Saturday, March 14, 2015

Output Network Outages to a File with Netout

If you want to just to check that an individual computer has connectivity, pinging can be a decent way to do that. While you can just start up a ping, you may be looking for something that only outputs the time periods of outages. After a connectivity problem at work after an office move that seemed to only affect my computer, I went home and wrote a small script called netout to help me identify and quantify these outages.

Though it can take more options, it's simplest usage is this:


Which logs any problems pinging ( to outages_8.8.8.8.txt, e.g.:

Outage started 2015-03-13 22:05:56 -0400 (No route to host) and ended 2015-03-13 22:06:06 -0400
Outage started 2015-03-13 22:06:12 -0400 (No route to host) and ended 2015-03-13 22:06:16 -0400
Outage started 2015-03-13 22:06:32 -0400 (No route to host) and ended 2015-03-13 22:06:36 -0400

If you want to tail that file, in another terminal window, or even on another computer if you log to a share, do:

tail -f outages_8.8.8.8.txt

The output is not 100% accurate because long ping times (over 500ms by default) would be considered an outage, where it really may be a latency issue. Also, the reason specified for the outage is only the first error that comes back from what is assumed to be a failed ping, and that reason could change over time. Netout assumes you care more about the outages and their duration over a longer time period and logging those to a file. That's all it does.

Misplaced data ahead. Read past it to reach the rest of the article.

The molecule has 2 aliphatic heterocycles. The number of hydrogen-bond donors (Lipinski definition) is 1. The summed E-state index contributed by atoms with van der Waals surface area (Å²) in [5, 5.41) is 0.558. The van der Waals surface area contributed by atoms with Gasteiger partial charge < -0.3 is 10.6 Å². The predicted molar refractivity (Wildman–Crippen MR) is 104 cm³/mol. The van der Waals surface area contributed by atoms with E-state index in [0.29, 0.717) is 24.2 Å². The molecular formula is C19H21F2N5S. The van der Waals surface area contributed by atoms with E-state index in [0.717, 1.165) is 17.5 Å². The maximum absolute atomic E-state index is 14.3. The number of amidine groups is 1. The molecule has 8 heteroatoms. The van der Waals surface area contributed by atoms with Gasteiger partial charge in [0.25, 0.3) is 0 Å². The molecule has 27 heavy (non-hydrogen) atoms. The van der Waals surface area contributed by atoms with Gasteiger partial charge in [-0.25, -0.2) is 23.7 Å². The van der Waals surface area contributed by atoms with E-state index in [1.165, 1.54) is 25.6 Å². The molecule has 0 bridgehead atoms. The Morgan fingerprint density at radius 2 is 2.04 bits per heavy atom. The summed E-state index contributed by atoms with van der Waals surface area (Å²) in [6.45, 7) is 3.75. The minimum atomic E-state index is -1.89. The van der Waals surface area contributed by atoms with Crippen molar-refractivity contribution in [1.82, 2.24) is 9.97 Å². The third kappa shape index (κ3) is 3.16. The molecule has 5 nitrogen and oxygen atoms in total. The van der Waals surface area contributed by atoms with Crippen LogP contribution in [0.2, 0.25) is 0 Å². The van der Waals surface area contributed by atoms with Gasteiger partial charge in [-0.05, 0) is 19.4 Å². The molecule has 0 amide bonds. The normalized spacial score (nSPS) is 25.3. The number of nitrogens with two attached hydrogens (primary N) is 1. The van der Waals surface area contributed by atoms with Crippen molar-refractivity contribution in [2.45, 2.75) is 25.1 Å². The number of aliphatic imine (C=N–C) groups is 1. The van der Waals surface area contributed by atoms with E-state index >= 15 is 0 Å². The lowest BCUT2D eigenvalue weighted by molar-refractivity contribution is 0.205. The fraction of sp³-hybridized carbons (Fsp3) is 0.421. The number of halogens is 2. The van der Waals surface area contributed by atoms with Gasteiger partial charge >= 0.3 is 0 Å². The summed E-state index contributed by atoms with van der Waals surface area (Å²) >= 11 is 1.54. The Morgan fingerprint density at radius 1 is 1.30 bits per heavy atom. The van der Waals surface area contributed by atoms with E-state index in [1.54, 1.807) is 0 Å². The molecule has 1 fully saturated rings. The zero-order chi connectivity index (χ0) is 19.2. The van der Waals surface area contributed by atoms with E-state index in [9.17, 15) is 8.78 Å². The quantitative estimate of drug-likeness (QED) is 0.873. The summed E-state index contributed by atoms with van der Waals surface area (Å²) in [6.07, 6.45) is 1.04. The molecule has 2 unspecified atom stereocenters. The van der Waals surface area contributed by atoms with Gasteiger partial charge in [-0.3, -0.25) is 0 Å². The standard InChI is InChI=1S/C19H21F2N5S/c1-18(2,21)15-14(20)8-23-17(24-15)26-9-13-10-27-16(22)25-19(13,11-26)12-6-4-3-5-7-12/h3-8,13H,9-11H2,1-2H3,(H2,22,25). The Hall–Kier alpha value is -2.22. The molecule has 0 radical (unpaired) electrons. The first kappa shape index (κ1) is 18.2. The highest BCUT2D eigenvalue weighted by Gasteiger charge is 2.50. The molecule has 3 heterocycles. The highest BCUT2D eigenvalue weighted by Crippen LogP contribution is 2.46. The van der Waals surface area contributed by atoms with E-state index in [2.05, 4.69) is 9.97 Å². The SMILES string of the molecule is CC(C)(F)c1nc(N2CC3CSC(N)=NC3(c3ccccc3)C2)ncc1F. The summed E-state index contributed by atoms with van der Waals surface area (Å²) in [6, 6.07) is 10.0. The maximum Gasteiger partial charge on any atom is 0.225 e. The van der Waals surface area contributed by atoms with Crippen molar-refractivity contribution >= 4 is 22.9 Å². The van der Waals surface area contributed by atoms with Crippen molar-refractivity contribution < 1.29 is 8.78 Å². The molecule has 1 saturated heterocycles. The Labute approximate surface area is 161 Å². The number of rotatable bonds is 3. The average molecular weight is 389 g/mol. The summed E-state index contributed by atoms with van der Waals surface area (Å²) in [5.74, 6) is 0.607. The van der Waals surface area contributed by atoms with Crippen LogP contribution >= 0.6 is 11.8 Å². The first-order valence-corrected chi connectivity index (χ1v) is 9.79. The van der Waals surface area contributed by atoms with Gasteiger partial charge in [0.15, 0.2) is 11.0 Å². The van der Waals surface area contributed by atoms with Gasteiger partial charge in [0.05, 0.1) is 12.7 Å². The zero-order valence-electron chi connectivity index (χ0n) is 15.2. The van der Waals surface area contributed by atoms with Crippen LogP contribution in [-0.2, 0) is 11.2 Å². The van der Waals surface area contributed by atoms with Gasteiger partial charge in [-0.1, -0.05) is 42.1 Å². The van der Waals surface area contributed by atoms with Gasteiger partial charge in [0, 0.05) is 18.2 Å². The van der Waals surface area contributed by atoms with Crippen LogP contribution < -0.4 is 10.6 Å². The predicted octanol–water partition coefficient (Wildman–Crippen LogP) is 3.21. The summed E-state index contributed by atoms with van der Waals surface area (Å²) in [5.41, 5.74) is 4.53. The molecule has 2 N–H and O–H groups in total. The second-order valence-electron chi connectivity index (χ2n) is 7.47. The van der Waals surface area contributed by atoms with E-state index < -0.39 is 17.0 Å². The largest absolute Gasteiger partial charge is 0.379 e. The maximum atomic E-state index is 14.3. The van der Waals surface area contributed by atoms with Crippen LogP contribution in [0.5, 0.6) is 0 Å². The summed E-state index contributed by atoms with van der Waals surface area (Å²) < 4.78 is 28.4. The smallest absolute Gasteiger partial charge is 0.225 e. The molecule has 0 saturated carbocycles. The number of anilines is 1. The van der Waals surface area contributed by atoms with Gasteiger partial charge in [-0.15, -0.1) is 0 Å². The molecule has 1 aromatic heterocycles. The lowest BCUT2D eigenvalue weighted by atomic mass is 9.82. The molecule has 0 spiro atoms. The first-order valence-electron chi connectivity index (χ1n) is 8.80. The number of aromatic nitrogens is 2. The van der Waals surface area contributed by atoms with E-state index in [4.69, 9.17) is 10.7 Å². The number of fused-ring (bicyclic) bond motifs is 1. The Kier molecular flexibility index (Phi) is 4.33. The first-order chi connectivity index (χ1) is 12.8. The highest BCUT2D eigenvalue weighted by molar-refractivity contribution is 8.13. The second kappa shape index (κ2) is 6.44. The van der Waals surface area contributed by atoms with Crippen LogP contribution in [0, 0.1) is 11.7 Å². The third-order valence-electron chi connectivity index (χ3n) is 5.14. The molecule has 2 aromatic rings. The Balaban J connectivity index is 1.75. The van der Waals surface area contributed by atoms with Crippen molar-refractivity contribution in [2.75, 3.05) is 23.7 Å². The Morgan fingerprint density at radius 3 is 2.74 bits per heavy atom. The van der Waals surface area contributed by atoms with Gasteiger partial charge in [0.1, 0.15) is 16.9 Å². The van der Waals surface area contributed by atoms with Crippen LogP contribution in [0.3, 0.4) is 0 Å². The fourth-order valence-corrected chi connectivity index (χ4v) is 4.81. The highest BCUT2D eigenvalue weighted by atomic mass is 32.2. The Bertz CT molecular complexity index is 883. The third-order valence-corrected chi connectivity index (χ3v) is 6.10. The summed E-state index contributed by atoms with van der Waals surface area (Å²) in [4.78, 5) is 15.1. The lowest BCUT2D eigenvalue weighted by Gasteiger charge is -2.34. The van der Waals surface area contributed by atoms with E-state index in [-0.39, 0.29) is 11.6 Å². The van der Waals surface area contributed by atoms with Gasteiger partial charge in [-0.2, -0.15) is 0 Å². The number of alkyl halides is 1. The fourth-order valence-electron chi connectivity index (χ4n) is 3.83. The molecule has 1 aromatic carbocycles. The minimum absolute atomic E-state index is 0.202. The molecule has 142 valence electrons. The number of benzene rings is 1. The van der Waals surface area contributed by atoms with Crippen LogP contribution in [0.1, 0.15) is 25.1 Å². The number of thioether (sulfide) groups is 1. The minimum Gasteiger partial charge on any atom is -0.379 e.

And if you need something more, here are some other free tools:

  • Ping - Just using "ping >> ping.log" is a great way to collect data to provide to an ISP, etc. about outages.
  • Nagios - free monitoring tool that's been around a long time and is a good choice for your organization, but overkill for simple monitoring.
  • MRTG - I remember this being used many years ago and is a great free tool. It is also overkill for just logging ping outages. This is what you use if you want to tinker and create your own outage page.
  • Smokeping - seems like a good tool, but at the time of writing, there was no (OS X) Homebrew recipe for it, and I didn't have time to perform the installation.
  • mtr - also been around a long time. It is like a minified console version of the above types of graphing tools with a one character status for checks, so it is easy to see status of lot of hosts at once.

See also this question on superuser.

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